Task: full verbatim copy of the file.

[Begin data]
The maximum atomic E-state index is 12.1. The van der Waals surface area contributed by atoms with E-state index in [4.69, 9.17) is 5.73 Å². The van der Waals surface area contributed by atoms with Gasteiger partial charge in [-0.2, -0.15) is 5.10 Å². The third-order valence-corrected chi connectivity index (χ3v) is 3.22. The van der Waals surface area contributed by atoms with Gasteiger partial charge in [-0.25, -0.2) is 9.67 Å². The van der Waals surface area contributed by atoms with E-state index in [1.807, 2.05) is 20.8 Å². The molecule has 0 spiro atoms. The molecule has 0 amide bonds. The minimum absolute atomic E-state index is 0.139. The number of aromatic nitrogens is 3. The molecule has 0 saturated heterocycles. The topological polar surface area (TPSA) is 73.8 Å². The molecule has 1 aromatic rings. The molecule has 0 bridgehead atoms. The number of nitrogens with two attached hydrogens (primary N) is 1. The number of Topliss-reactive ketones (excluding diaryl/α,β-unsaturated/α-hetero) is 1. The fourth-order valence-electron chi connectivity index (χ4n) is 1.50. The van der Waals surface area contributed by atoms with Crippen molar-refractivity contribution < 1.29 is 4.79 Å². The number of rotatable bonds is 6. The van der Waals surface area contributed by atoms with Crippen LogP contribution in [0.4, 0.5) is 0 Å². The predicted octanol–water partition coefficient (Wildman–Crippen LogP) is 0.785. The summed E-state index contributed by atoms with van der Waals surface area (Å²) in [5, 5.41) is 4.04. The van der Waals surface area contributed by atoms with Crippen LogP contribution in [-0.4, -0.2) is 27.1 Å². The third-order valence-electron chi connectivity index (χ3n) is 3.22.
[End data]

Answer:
The maximum atomic E-state index is 12.1. The van der Waals surface area contributed by atoms with E-state index in [4.69, 9.17) is 5.73 Å². The van der Waals surface area contributed by atoms with Gasteiger partial charge in [-0.2, -0.15) is 5.10 Å². The third-order valence-corrected chi connectivity index (χ3v) is 3.22. The van der Waals surface area contributed by atoms with Gasteiger partial charge in [-0.25, -0.2) is 9.67 Å². The van der Waals surface area contributed by atoms with E-state index in [1.807, 2.05) is 20.8 Å². The molecule has 0 spiro atoms. The molecule has 0 amide bonds. The minimum absolute atomic E-state index is 0.139. The number of aromatic nitrogens is 3. The molecule has 0 saturated heterocycles. The topological polar surface area (TPSA) is 73.8 Å². The molecule has 1 aromatic rings. The molecule has 0 bridgehead atoms. The number of nitrogens with two attached hydrogens (primary N) is 1. The number of Topliss-reactive ketones (excluding diaryl/α,β-unsaturated/α-hetero) is 1. The fourth-order valence-electron chi connectivity index (χ4n) is 1.50. The van der Waals surface area contributed by atoms with Crippen molar-refractivity contribution < 1.29 is 4.79 Å². The number of rotatable bonds is 6. The van der Waals surface area contributed by atoms with Crippen LogP contribution in [0.4, 0.5) is 0 Å². The predicted octanol–water partition coefficient (Wildman–Crippen LogP) is 0.785. The summed E-state index contributed by atoms with van der Waals surface area (Å²) in [5, 5.41) is 4.04. The van der Waals surface area contributed by atoms with Crippen LogP contribution in [-0.4, -0.2) is 27.1 Å². The third-order valence-electron chi connectivity index (χ3n) is 3.22.